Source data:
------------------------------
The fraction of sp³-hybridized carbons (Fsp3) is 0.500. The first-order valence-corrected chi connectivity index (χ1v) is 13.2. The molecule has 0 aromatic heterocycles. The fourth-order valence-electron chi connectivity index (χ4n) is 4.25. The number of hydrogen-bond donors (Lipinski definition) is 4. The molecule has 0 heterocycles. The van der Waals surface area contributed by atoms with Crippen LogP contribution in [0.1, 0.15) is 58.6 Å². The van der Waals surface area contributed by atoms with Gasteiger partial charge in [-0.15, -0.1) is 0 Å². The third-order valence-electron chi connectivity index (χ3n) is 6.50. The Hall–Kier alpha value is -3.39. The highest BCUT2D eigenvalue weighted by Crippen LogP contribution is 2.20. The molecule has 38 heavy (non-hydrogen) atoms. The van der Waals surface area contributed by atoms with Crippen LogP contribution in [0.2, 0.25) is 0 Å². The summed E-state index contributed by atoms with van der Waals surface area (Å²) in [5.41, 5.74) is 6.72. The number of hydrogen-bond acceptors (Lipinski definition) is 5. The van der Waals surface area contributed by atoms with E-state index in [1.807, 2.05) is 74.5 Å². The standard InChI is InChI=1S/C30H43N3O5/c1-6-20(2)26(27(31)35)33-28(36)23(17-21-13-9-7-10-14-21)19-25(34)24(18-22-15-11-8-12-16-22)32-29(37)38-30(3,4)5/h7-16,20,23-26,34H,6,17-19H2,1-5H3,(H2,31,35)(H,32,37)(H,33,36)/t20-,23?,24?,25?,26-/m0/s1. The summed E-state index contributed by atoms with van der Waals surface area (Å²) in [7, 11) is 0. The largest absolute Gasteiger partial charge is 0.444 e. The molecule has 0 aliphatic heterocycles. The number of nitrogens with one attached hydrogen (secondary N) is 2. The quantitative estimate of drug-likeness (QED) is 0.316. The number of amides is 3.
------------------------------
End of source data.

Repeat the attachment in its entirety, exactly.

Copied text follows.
The fraction of sp³-hybridized carbons (Fsp3) is 0.500. The first-order valence-corrected chi connectivity index (χ1v) is 13.2. The molecule has 0 aromatic heterocycles. The fourth-order valence-electron chi connectivity index (χ4n) is 4.25. The number of hydrogen-bond donors (Lipinski definition) is 4. The molecule has 0 heterocycles. The van der Waals surface area contributed by atoms with Crippen LogP contribution in [0.1, 0.15) is 58.6 Å². The van der Waals surface area contributed by atoms with Gasteiger partial charge in [-0.15, -0.1) is 0 Å². The third-order valence-electron chi connectivity index (χ3n) is 6.50. The Hall–Kier alpha value is -3.39. The highest BCUT2D eigenvalue weighted by Crippen LogP contribution is 2.20. The molecule has 38 heavy (non-hydrogen) atoms. The van der Waals surface area contributed by atoms with Crippen LogP contribution in [0.2, 0.25) is 0 Å². The summed E-state index contributed by atoms with van der Waals surface area (Å²) in [5.41, 5.74) is 6.72. The number of hydrogen-bond acceptors (Lipinski definition) is 5. The van der Waals surface area contributed by atoms with E-state index in [1.807, 2.05) is 74.5 Å². The standard InChI is InChI=1S/C30H43N3O5/c1-6-20(2)26(27(31)35)33-28(36)23(17-21-13-9-7-10-14-21)19-25(34)24(18-22-15-11-8-12-16-22)32-29(37)38-30(3,4)5/h7-16,20,23-26,34H,6,17-19H2,1-5H3,(H2,31,35)(H,32,37)(H,33,36)/t20-,23?,24?,25?,26-/m0/s1. The summed E-state index contributed by atoms with van der Waals surface area (Å²) in [7, 11) is 0. The largest absolute Gasteiger partial charge is 0.444 e. The molecule has 0 aliphatic heterocycles. The number of nitrogens with one attached hydrogen (secondary N) is 2. The quantitative estimate of drug-likeness (QED) is 0.316. The number of amides is 3.